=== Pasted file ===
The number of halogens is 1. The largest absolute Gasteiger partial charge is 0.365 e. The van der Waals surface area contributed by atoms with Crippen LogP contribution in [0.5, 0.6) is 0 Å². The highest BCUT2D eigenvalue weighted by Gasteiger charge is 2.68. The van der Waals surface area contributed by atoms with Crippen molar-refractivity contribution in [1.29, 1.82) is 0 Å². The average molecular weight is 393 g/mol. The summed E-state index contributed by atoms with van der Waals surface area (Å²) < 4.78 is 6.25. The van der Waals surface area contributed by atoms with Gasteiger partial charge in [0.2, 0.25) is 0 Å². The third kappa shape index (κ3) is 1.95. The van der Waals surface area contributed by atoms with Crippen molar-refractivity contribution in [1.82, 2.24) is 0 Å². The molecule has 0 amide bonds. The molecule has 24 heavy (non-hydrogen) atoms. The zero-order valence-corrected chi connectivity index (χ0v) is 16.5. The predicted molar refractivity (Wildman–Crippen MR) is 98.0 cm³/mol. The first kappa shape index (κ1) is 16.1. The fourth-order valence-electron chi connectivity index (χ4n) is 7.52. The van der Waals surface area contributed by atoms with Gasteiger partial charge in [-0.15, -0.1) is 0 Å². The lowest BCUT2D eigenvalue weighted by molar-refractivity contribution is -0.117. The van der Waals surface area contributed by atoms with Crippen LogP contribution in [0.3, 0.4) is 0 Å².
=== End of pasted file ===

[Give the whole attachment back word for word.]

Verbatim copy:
The number of halogens is 1. The largest absolute Gasteiger partial charge is 0.365 e. The van der Waals surface area contributed by atoms with Crippen LogP contribution in [0.5, 0.6) is 0 Å². The highest BCUT2D eigenvalue weighted by Gasteiger charge is 2.68. The van der Waals surface area contributed by atoms with Crippen molar-refractivity contribution in [1.29, 1.82) is 0 Å². The average molecular weight is 393 g/mol. The summed E-state index contributed by atoms with van der Waals surface area (Å²) < 4.78 is 6.25. The van der Waals surface area contributed by atoms with Gasteiger partial charge in [0.2, 0.25) is 0 Å². The third kappa shape index (κ3) is 1.95. The van der Waals surface area contributed by atoms with Crippen molar-refractivity contribution in [1.82, 2.24) is 0 Å². The molecule has 0 amide bonds. The molecule has 24 heavy (non-hydrogen) atoms. The zero-order valence-corrected chi connectivity index (χ0v) is 16.5. The predicted molar refractivity (Wildman–Crippen MR) is 98.0 cm³/mol. The first kappa shape index (κ1) is 16.1. The fourth-order valence-electron chi connectivity index (χ4n) is 7.52. The van der Waals surface area contributed by atoms with Gasteiger partial charge in [-0.15, -0.1) is 0 Å². The lowest BCUT2D eigenvalue weighted by molar-refractivity contribution is -0.117. The van der Waals surface area contributed by atoms with Crippen LogP contribution in [0.3, 0.4) is 0 Å².